Research based on wort separation problems in a grain distillery indicated that prolonged holding of cooked maize caused the production of significant quantities of resistant starch, which was mainly present in the fine mash solids. Mashes containing resistant starches were difficult to filter and this filtration difficulty did not reflect differences in ß-glucan content or clear wort viscosities. The conversion efficiency and fermentability of the worts from slow-filtered mashes were reduced. The resistant starch material was associated with a white residue, which was soluble in dilute alkali but not in hot water, and stained positively for starch in alkaline solution but not in water.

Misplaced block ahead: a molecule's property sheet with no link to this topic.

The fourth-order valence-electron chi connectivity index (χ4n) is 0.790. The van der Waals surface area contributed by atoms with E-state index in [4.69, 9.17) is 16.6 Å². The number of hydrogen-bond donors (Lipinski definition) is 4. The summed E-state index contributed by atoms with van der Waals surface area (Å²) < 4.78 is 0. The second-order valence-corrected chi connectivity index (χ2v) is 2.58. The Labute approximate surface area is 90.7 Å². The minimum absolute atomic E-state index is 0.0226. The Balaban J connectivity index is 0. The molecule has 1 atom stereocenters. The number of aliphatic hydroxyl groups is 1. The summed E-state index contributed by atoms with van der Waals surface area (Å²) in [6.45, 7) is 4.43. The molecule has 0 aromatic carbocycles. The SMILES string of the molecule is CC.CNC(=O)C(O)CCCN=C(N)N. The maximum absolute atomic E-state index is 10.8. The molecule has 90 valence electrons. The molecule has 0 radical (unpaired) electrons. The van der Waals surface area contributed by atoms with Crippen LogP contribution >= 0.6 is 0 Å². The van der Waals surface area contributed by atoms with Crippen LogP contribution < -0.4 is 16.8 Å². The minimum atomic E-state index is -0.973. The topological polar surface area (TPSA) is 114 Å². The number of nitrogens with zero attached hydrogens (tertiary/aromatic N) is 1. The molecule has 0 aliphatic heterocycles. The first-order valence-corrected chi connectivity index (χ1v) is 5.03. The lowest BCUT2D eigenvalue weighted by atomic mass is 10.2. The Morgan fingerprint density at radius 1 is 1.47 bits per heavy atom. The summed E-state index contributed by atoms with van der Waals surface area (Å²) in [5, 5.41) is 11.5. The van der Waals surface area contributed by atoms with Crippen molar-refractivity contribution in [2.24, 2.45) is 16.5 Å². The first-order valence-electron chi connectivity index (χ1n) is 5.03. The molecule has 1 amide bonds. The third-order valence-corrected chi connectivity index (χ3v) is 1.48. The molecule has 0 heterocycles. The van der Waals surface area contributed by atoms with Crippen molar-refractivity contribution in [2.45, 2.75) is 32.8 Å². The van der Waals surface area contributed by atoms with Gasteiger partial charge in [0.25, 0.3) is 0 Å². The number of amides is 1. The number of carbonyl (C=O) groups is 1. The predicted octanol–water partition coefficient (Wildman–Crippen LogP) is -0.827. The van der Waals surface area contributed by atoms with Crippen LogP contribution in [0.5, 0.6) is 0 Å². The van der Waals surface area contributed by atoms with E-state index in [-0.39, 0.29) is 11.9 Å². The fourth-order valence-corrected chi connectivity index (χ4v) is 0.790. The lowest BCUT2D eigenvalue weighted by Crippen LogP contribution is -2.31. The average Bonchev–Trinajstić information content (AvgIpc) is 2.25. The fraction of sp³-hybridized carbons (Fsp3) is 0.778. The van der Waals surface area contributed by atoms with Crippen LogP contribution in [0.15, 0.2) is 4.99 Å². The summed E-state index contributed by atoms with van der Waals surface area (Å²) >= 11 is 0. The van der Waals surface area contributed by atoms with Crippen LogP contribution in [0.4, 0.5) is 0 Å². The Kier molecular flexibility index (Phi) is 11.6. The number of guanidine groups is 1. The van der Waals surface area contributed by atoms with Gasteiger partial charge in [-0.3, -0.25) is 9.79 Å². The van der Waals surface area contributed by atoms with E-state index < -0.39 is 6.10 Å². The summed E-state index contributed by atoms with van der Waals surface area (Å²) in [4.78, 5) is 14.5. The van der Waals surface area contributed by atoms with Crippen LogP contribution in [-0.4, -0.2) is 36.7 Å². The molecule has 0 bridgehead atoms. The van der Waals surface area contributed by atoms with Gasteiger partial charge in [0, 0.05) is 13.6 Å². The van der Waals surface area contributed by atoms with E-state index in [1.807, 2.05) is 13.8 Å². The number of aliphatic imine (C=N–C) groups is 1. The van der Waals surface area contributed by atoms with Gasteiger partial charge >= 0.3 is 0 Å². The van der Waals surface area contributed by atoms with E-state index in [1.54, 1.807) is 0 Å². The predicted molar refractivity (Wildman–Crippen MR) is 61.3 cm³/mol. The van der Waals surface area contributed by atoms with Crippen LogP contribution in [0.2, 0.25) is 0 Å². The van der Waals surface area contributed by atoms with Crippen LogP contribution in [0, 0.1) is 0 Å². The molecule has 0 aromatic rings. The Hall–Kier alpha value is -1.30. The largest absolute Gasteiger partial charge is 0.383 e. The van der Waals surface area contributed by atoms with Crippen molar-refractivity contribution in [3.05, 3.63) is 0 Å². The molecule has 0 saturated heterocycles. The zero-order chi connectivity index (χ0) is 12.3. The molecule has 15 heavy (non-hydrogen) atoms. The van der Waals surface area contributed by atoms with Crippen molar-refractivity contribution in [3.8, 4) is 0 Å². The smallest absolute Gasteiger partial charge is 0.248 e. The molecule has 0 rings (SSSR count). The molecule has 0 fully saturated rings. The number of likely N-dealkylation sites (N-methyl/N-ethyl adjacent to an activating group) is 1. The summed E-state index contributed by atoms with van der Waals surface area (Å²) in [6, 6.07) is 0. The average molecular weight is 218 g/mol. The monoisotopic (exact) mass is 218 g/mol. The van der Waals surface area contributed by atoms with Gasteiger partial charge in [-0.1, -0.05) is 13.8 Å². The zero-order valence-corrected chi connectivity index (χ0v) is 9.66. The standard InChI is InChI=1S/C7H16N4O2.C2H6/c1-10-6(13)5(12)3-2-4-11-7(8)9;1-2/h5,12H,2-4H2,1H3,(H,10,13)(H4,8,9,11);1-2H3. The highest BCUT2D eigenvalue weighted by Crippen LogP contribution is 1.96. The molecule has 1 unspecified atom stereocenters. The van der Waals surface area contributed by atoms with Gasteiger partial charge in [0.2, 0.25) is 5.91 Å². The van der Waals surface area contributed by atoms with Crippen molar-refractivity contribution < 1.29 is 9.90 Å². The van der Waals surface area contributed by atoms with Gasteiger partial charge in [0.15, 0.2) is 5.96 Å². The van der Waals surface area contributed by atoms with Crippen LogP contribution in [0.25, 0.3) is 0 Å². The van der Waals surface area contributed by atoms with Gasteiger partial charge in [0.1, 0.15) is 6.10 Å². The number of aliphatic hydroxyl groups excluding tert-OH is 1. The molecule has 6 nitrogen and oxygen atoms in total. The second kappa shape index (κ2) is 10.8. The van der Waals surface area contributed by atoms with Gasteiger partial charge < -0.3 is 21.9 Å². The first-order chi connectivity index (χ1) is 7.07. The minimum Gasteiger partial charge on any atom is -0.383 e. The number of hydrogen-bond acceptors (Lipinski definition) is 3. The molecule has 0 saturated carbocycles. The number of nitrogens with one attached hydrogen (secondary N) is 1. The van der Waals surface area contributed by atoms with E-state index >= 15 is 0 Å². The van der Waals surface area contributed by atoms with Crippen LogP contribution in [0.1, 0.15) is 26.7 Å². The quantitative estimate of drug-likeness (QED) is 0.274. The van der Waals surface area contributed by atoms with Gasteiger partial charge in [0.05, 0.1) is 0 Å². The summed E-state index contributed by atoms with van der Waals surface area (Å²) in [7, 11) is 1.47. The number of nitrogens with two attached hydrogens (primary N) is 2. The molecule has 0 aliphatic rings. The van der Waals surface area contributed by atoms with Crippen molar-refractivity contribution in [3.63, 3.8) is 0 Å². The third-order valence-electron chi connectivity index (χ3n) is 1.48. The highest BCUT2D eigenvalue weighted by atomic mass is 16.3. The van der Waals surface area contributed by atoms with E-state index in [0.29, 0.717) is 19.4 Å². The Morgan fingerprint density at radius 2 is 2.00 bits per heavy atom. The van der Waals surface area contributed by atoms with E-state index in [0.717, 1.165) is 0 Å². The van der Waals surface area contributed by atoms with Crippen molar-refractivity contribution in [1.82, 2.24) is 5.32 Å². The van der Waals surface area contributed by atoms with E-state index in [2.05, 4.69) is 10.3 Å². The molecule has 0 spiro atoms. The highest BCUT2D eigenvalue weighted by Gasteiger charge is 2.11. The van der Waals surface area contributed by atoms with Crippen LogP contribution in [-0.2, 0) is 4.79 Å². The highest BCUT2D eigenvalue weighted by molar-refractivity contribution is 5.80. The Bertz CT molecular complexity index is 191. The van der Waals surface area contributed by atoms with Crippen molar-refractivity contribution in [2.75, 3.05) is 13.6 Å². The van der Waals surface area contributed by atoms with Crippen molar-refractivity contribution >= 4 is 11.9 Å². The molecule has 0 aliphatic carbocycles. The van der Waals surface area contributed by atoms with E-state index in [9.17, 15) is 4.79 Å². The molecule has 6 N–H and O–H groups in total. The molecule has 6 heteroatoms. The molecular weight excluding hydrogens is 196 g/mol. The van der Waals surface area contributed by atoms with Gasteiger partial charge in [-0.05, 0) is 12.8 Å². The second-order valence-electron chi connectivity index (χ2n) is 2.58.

|Number of pages||8|
|Journal||Journal of the Institute of Brewing|
|Publication status||Published - 2001|
- Grain distilling
- Resistant starch